The New Golden Age of Cartography Has Arrived…and It’s Co-Ed

by Brian Timoney

That the web mapping explosion of the past few years has ushered in a new Golden Age of Cartography has been noted more than once (here, here, and here). But what is really exciting is that the increasing variety of tools for map-making are engaging folks from a variety of disciplines, including the emerging field of Information Design. For those of us with traditional GIS training, the delight of encountering great cartography in unexpected places is tempered by the realization that while we GISers are good at making maps, we seem especially adept at making ugly maps.

Recently, this issue of Ugly got an interesting airing on LinkedIn (of all places). Opinion ranged from aesthetics-are-important to just-get-the-data-to-line-up to the reliably defensive you-callin’-my-map-ugly?  I think back to my first introductory GIS course where we learned the old chestnut that 80% of a GIS project’s budget is taken up by data acquisition and whipping it into usable shape.  By the time it comes to making the final product–a map–there’s been enough wailing and gnashing of teeth that the default color palette and the generic symbol set seem plenty OK.  That, and your project is over-budget and past its deadline.  Little wonder then, that Ugly in GIS became Good Enough.


        Ortelius and Mercator: The first golden age of cartography was very Dutch and very male


Another equally important thing I learned in grad school is that one never wants to be accused of heteronormative essentialism. Around the grad school seminar table, that’s the male equivalent of being Hester Prynne. But even though I’m a guy, I occasionally notice things.  Like my first line of defense against the onslaught of Ugly is the indispensable Color Brewer, the brainchild of Cynthia Brewer at Penn State. Like looking up “GIS cartography” on Amazon brings up Gretchen Peterson’s  GIS Cartography: A Guide to Effective Map Design. Like ESRI’s Mapping Center, headed up by Aileen Buckley, is almost evenly divided between men and women. In an industry numerically dominated by front-pleated khaki-wearing dudes (author included), such data points are something other than mere coincidence.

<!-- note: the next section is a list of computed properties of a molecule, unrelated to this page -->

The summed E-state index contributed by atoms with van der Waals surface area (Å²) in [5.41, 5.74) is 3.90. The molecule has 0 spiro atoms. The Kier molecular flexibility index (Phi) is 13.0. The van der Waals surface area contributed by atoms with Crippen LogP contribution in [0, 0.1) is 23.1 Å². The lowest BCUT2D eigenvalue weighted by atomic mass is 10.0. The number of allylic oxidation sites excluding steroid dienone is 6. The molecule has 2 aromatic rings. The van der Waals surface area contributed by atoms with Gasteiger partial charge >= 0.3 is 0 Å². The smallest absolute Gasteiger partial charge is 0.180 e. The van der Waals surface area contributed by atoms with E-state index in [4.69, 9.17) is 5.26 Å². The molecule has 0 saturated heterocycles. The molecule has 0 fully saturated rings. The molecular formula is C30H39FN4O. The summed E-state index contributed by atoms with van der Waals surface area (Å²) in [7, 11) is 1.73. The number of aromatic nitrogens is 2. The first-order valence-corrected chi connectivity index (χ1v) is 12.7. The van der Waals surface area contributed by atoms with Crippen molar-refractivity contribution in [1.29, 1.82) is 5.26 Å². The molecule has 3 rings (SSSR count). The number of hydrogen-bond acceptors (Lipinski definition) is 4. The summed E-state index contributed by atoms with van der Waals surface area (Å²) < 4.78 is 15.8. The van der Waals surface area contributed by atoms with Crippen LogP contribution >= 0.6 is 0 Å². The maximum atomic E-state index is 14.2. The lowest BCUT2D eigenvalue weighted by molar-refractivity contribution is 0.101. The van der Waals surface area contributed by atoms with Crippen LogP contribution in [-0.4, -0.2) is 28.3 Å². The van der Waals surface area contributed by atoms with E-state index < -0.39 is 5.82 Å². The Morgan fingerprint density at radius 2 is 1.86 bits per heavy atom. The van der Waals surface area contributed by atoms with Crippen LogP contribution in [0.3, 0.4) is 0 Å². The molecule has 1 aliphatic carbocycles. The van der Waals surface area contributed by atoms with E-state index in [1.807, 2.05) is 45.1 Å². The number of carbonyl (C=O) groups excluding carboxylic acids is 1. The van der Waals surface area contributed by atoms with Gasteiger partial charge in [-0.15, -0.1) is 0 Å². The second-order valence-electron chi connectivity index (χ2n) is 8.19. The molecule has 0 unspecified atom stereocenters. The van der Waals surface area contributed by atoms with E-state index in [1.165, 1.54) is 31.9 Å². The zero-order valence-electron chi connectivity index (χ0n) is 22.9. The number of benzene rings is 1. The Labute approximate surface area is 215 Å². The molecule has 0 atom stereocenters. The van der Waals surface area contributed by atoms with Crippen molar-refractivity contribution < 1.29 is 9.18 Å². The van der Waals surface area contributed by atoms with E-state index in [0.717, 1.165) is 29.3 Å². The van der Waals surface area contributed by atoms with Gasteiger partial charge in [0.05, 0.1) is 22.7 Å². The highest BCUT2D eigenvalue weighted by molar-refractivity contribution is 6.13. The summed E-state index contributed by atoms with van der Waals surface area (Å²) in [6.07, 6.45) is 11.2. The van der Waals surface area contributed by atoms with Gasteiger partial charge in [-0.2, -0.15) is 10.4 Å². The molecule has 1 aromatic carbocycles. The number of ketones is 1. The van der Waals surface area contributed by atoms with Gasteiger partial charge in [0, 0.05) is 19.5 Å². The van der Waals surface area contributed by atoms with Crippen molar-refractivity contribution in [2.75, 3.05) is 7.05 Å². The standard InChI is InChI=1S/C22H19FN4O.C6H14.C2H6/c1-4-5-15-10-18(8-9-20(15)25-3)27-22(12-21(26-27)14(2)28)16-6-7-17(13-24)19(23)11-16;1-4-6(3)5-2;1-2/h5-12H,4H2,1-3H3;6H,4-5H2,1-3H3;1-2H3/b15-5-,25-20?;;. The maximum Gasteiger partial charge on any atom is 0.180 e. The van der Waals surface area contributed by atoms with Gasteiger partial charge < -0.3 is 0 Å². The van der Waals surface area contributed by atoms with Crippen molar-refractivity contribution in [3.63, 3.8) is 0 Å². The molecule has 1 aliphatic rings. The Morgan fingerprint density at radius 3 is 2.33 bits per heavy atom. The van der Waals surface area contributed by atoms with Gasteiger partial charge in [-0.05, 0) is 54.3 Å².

And since the singular form of data is anecdote, I’ve noticed in my own consulting work that my female clients are much more willing to articulate their reactions to my design decisions.  At the other end of the critical spectrum are my overwhelmingly male Oil & Gas clients for whom there is no combination of garish yellows, reds, and greens that will elicit more than a grunt or a shrug. Like being on a group camping trip, as long as no one showers, the pungent funk goes unnoticed.


Besides being a well-intentioned shout-out to the design eye of the ladies, why does any of this matter?  Because good design enhances comprehension.  As the stories we are trying to tell with maps become more multivariate and nuanced, the penalty for thoughtless design is at best puzzlement, at worst misunderstanding. We have arrived at a point where the ‘general user’ does notice the difference in cartographic presentation between Google Maps, Bing, Mapquest, and Open Street Map. And as we’ve been told ad nauseum in the past week, the genius of Steve Jobs was understanding average folks form intimate attachments to great design.

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This past weekend, we were inundated with online maps of Hurricane Irene and its menacing of the East Coast. In the aftermath, I came across this interactive map by the New York Times –the pace-setters when it comes to online information design. Clean layout, easy navigation, and a variety of thematic mapping techniques all making bulky, multivariate data accessible to the average user.  Scrolling down to the bottom, I noticed the authors: Joe Burgess, Amanda Cox, Alicia Parlapiano, Archie Tse, Lisa Waananen and Tim Wallace.

A new golden age indeed.



—Brian Timoney